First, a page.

Magazine article Diverse Issues in Higher Education

California's Only Tribal College Still Struggling after 35 Years

Magazine article Diverse Issues in Higher Education

California's Only Tribal College Still Struggling after 35 Years

Article excerpt

DAVIS, CALIF.

Thirty-five years after a group of American Indians and Mexican Americans scaled a barbed-wire fence to occupy an old Army communications site west of Davis, supporters are celebrating the anniversary of D-Q University, California's only tribal college.

But D-Q is as troubled this year as at any time in its turbulent history, with leadership fights and sit-ins by students trying to keep the college open.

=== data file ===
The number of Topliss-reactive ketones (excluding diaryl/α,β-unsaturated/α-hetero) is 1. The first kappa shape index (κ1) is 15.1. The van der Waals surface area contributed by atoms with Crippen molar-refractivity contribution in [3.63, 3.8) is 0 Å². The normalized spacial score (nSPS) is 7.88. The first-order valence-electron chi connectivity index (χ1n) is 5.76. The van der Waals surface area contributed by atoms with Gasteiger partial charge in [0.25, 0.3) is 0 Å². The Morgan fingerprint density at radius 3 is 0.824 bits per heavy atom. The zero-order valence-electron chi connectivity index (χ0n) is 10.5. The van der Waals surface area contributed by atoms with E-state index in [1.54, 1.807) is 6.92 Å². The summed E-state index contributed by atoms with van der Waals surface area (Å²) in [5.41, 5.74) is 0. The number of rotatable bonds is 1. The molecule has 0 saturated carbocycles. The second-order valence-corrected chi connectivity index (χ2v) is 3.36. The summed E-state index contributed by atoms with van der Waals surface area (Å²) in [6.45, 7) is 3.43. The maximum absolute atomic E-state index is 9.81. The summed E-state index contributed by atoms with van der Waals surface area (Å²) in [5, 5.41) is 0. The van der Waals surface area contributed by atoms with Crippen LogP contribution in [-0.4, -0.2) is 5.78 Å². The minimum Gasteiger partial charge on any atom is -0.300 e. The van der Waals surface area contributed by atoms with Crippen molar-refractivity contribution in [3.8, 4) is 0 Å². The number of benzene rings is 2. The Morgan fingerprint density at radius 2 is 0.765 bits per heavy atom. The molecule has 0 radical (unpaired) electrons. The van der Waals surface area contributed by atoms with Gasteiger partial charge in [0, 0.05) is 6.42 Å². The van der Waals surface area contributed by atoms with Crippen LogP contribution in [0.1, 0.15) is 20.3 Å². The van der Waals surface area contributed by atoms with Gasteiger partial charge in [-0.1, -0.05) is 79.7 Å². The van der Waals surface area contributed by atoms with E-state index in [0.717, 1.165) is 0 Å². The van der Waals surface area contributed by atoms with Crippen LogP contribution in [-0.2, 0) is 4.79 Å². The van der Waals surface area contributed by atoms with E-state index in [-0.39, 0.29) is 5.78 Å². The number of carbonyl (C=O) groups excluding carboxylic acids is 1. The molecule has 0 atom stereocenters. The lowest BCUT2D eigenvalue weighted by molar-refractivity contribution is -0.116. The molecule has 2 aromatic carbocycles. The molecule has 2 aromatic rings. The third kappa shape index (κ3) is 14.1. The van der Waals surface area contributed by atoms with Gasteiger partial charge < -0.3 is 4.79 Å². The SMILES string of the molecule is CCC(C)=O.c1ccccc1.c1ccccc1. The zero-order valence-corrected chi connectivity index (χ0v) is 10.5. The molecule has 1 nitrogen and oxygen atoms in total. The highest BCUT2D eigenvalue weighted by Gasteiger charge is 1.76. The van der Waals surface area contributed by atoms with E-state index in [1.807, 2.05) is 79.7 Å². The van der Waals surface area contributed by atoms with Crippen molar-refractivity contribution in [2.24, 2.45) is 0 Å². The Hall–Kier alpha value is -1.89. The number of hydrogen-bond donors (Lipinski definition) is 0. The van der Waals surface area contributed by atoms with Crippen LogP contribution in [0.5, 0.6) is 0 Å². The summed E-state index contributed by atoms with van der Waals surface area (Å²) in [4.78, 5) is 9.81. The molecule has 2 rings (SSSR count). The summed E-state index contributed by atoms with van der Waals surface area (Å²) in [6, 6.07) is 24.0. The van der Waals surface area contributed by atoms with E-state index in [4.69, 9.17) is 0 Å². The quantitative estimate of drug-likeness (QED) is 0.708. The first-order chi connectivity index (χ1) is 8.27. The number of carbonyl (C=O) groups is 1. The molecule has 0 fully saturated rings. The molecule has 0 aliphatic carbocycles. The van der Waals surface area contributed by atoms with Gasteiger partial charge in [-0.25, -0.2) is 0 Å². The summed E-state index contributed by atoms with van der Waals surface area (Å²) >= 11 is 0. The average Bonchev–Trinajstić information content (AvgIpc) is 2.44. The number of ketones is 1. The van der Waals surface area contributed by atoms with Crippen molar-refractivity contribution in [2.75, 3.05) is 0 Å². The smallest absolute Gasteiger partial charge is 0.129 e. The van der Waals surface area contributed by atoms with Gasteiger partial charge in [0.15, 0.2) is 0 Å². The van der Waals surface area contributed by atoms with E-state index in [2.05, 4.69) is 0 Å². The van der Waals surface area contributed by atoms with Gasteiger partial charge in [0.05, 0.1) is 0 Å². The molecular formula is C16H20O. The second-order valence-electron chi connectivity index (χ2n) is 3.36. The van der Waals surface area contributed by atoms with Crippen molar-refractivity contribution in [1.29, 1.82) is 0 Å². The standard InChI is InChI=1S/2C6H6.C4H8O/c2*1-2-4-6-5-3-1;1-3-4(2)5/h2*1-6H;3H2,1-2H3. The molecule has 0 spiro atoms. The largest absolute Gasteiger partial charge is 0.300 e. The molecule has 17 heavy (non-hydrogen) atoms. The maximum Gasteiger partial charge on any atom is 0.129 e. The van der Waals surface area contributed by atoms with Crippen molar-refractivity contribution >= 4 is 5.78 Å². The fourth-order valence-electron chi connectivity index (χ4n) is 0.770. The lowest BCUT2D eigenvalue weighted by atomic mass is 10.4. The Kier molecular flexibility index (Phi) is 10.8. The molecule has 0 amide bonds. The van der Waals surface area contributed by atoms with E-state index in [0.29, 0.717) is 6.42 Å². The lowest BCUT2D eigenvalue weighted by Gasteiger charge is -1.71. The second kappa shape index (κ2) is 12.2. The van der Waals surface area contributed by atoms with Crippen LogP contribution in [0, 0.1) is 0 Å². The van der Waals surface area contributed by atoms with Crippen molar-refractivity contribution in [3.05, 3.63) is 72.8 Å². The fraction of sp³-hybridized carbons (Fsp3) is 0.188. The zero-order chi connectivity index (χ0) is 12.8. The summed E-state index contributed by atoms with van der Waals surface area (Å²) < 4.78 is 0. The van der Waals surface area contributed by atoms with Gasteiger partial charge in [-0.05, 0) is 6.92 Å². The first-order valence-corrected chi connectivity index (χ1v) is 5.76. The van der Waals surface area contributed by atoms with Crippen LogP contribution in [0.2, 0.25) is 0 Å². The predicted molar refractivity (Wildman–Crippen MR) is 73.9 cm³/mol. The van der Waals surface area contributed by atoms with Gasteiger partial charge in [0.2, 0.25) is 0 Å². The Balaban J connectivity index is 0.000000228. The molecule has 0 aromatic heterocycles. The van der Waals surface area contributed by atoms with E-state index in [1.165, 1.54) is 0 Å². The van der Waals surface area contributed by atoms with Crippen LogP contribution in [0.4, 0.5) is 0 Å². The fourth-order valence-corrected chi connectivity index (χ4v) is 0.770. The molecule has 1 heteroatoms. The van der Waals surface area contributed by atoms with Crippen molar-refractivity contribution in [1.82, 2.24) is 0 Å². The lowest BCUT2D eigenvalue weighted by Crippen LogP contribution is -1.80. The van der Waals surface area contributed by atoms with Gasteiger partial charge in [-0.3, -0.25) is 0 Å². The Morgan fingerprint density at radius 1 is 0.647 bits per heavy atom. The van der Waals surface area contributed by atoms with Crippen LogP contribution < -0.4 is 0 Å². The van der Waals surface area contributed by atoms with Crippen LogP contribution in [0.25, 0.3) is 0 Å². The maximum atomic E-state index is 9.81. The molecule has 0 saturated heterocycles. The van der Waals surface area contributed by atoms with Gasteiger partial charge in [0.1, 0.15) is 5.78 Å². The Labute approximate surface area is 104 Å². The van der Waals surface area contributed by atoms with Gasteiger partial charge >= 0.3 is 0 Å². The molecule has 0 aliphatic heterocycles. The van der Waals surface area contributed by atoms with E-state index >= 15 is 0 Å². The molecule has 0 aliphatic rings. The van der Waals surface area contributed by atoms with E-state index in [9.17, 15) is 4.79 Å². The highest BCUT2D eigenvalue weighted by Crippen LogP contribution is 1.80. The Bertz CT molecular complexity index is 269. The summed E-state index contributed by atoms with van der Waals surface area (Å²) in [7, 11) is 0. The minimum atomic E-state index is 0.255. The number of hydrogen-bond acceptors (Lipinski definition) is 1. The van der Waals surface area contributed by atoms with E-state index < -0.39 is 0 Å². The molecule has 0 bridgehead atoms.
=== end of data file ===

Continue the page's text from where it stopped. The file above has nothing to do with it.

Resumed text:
Thirty-five years ago, the site had been declared surplus property, and the government planned to give it to the nearby University of California, Davis for use in research programs on rice and primates. But protesters climbed the fence before dawn on Nov. 3, 1970, set up a teepee and refused to leave until they got the land.

Last year the tribal college lost accreditation and funding, and closed during the spring because of a court battle over its control. The college reopened this fall with 60 students.

It's now being run by Art Apodaca, who has returned to guide the college he helped start.

Apodaca, now 66, recalls removing his pea coat to cover the barbed wire and boosting other protesters over the fence at about 4:45 a. …

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